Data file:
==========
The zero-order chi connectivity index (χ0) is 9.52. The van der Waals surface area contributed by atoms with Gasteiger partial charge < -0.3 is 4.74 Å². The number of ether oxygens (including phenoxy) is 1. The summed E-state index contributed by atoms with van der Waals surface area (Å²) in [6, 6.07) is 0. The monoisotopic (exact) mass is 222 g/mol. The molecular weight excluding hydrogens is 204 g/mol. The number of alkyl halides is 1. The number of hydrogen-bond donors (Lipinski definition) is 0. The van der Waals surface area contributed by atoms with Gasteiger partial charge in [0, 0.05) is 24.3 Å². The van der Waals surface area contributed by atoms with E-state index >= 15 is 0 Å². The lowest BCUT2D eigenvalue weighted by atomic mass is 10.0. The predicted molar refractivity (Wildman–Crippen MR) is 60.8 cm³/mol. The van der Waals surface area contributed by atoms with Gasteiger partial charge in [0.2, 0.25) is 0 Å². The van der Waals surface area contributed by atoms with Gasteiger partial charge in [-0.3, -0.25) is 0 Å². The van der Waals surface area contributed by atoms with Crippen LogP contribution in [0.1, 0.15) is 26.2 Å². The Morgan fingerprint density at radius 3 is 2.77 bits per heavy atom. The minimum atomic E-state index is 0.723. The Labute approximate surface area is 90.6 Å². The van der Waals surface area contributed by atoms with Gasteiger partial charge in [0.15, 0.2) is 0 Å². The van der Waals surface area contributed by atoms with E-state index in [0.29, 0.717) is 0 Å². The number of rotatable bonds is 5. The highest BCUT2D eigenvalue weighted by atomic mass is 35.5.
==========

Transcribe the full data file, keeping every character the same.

The zero-order chi connectivity index (χ0) is 9.52. The van der Waals surface area contributed by atoms with Gasteiger partial charge < -0.3 is 4.74 Å². The number of ether oxygens (including phenoxy) is 1. The summed E-state index contributed by atoms with van der Waals surface area (Å²) in [6, 6.07) is 0. The monoisotopic (exact) mass is 222 g/mol. The molecular weight excluding hydrogens is 204 g/mol. The number of alkyl halides is 1. The number of hydrogen-bond donors (Lipinski definition) is 0. The van der Waals surface area contributed by atoms with Gasteiger partial charge in [0, 0.05) is 24.3 Å². The van der Waals surface area contributed by atoms with E-state index >= 15 is 0 Å². The lowest BCUT2D eigenvalue weighted by atomic mass is 10.0. The predicted molar refractivity (Wildman–Crippen MR) is 60.8 cm³/mol. The van der Waals surface area contributed by atoms with Gasteiger partial charge in [0.2, 0.25) is 0 Å². The van der Waals surface area contributed by atoms with Gasteiger partial charge in [-0.3, -0.25) is 0 Å². The van der Waals surface area contributed by atoms with Crippen LogP contribution in [0.1, 0.15) is 26.2 Å². The Morgan fingerprint density at radius 3 is 2.77 bits per heavy atom. The minimum atomic E-state index is 0.723. The Labute approximate surface area is 90.6 Å². The van der Waals surface area contributed by atoms with Gasteiger partial charge in [0.15, 0.2) is 0 Å². The van der Waals surface area contributed by atoms with E-state index in [0.29, 0.717) is 0 Å². The number of rotatable bonds is 5. The highest BCUT2D eigenvalue weighted by atomic mass is 35.5.